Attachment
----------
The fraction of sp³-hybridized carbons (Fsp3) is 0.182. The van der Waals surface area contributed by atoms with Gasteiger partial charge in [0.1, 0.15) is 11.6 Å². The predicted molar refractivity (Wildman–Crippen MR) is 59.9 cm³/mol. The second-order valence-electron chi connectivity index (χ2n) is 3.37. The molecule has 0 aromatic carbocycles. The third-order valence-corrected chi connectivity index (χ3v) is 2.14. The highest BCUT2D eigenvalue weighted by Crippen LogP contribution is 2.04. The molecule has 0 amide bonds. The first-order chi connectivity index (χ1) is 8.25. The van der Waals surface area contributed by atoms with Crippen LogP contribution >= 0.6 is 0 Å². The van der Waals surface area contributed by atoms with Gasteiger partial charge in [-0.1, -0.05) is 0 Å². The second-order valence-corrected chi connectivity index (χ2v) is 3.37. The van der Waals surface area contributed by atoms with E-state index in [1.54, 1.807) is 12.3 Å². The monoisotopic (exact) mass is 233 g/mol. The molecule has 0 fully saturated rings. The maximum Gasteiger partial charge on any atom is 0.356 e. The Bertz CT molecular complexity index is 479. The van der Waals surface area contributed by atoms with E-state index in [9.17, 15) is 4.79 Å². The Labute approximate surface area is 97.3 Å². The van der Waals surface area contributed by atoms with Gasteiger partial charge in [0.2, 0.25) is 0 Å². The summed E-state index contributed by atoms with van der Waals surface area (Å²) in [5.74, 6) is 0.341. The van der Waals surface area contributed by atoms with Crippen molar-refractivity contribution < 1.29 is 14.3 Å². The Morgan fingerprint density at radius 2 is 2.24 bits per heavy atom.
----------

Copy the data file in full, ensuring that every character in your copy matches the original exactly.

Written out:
The fraction of sp³-hybridized carbons (Fsp3) is 0.182. The van der Waals surface area contributed by atoms with Gasteiger partial charge in [0.1, 0.15) is 11.6 Å². The predicted molar refractivity (Wildman–Crippen MR) is 59.9 cm³/mol. The second-order valence-electron chi connectivity index (χ2n) is 3.37. The molecule has 0 aromatic carbocycles. The third-order valence-corrected chi connectivity index (χ3v) is 2.14. The highest BCUT2D eigenvalue weighted by Crippen LogP contribution is 2.04. The molecule has 0 amide bonds. The first-order chi connectivity index (χ1) is 8.25. The van der Waals surface area contributed by atoms with Crippen LogP contribution >= 0.6 is 0 Å². The van der Waals surface area contributed by atoms with Gasteiger partial charge in [-0.1, -0.05) is 0 Å². The second-order valence-corrected chi connectivity index (χ2v) is 3.37. The van der Waals surface area contributed by atoms with E-state index in [1.54, 1.807) is 12.3 Å². The monoisotopic (exact) mass is 233 g/mol. The molecule has 0 fully saturated rings. The maximum Gasteiger partial charge on any atom is 0.356 e. The Bertz CT molecular complexity index is 479. The van der Waals surface area contributed by atoms with E-state index in [9.17, 15) is 4.79 Å². The Labute approximate surface area is 97.3 Å². The van der Waals surface area contributed by atoms with Gasteiger partial charge in [0.2, 0.25) is 0 Å². The summed E-state index contributed by atoms with van der Waals surface area (Å²) in [5.74, 6) is 0.341. The van der Waals surface area contributed by atoms with Crippen molar-refractivity contribution < 1.29 is 14.3 Å². The Morgan fingerprint density at radius 2 is 2.24 bits per heavy atom.